Hang it on a Heroclip

Travel gadgets abound. Some are useful, some aren’t, and you often figure out which are which when you’re on the road. Like everything else, learning what you need during your travels and what you can leave behind, is a process.

One thing my travel packing process has taught me: I don’t travel without my Heroclip.

A little more than a year ago, I reviewed the original Heroclip. The heavy-duty hook/carabiner combination lets you hang things weighing up to 60 pounds. The functional carabiner has a hook that rotates 360 degrees and folds at two joints for maximum versatility. The 2-ounce package is easy to tuck into a backpack or a suitcase (I carry mine on my backpack’s exterior daisy chain), and when it’s closed, it measures 3 inches wide by 3.75 inches long.

But since then, Heroclip has introduced two new sizes. The Small can hold items up to 50 pounds, weighs 1.1 ounces, and collapses to 2.4 inches by 3 inches. The Mini has a maximum capacity of 40 pounds, weighs 0.7 ounces, and folds up to 1.9 inches by 2.25 inches. So now, you have a choice. Which one will become your unforgettable travel item?

Instead of carrying one Heroclip with me on my trips, I now carry two. Which two is always the question, because sometimes I know I’ll need the original (now called Medium), and sometimes it might be too much. But that’s the new process—not whether to bring one, but which ones to bring.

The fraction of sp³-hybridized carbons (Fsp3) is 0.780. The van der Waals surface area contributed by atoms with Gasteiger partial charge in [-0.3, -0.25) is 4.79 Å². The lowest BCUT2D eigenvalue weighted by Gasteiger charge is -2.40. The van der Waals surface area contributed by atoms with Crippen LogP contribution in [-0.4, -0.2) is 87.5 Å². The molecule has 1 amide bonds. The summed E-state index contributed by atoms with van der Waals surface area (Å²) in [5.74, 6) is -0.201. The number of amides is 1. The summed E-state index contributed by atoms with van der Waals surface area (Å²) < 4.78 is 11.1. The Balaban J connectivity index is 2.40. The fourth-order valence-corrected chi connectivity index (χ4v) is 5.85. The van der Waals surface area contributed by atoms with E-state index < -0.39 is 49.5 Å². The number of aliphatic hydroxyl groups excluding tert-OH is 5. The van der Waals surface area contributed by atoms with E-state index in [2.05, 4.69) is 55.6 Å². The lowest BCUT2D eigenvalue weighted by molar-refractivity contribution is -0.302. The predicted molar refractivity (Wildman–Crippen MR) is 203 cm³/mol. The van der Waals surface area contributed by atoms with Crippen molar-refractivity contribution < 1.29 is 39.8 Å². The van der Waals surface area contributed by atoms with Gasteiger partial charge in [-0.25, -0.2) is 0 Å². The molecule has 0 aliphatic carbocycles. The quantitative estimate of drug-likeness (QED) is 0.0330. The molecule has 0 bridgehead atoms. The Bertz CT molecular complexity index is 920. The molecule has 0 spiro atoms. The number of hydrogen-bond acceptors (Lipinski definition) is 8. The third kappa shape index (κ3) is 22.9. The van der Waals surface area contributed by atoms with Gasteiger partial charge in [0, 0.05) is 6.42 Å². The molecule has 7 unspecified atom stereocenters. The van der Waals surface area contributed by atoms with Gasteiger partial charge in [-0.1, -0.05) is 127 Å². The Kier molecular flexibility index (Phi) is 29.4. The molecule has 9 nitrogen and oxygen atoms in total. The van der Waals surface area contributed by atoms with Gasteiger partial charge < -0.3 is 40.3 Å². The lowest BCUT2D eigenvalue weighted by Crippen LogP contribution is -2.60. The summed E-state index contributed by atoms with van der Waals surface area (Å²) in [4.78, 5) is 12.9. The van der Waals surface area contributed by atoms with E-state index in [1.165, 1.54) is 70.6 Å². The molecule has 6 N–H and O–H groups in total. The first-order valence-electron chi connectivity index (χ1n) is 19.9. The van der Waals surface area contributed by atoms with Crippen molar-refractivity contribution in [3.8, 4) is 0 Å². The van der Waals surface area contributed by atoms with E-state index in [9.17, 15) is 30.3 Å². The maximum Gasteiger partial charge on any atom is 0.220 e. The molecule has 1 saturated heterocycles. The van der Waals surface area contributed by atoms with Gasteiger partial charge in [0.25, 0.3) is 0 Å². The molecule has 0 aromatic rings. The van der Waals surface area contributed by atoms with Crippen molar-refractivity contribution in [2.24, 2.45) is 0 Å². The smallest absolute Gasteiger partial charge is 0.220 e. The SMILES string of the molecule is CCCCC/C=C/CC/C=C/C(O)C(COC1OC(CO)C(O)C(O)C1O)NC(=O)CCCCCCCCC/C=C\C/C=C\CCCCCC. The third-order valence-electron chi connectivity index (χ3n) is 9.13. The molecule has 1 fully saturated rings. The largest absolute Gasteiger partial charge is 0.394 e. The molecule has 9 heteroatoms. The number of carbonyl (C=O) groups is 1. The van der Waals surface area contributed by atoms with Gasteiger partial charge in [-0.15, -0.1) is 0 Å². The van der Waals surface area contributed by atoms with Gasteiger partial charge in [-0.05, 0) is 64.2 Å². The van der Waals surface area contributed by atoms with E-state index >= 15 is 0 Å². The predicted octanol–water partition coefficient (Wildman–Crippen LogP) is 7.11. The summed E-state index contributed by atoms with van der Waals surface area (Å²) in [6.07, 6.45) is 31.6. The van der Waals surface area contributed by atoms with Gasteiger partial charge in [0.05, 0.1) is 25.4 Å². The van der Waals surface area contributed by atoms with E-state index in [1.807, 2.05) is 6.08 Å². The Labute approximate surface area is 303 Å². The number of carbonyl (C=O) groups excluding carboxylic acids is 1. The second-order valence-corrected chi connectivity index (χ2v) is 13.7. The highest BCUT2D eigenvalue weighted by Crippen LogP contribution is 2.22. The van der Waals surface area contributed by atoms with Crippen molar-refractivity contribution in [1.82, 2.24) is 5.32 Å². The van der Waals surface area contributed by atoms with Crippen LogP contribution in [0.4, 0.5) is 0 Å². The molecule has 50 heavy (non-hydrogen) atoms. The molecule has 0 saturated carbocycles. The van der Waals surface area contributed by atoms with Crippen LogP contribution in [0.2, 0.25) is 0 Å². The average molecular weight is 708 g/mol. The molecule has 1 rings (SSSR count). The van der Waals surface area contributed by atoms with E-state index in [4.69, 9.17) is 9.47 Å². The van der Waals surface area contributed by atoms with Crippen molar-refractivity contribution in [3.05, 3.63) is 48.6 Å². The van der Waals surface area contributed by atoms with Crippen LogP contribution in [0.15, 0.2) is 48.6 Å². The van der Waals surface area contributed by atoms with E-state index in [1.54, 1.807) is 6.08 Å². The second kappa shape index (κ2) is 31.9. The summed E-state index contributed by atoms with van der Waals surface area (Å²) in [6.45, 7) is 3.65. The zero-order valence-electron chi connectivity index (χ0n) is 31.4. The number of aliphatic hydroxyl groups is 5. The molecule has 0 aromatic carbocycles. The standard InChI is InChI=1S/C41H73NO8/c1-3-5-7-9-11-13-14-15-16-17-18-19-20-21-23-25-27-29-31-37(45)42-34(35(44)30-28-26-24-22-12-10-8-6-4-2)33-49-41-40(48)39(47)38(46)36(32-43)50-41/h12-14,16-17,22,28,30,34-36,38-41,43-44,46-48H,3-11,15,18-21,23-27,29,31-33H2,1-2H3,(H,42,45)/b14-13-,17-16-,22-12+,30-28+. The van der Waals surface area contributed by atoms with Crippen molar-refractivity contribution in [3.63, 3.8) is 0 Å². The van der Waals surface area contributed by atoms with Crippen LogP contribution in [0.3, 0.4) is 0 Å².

If you rig weird contraptions to hang your jacket or toiletry kit in your hotel room, your clothes up to dry, your gear from the right spot in your tent, your backpack from your hammock, your bag from the icky public bathroom floor, or other frequent travel scenario, you might need a Heroclip, too.

The Heroclip comes in three sizes: Mini ($14.95-$18.95), Small ($17.95-$22.95), and Medium $19.95-$24.95). The price variations come with choices of color, which are many, and multicolor choices carry the higher price tag. All are available on the Heroclip site. They’re also available at REI.


Jill Robinson is a freelance writer who lives in a small California beach town near the big wave surf spot, Mavericks. She divides her time between writing about travel, running a kayak business and trying to wring awe-inspiring adventure out of every day. Her articles have been featured in the AFAR, National Geographic Traveler, Outside, the San Francisco Chronicle, and more. Catch up with her adventures on www.dangerjillrobinson.com and IG/Twitter at dangerjr.

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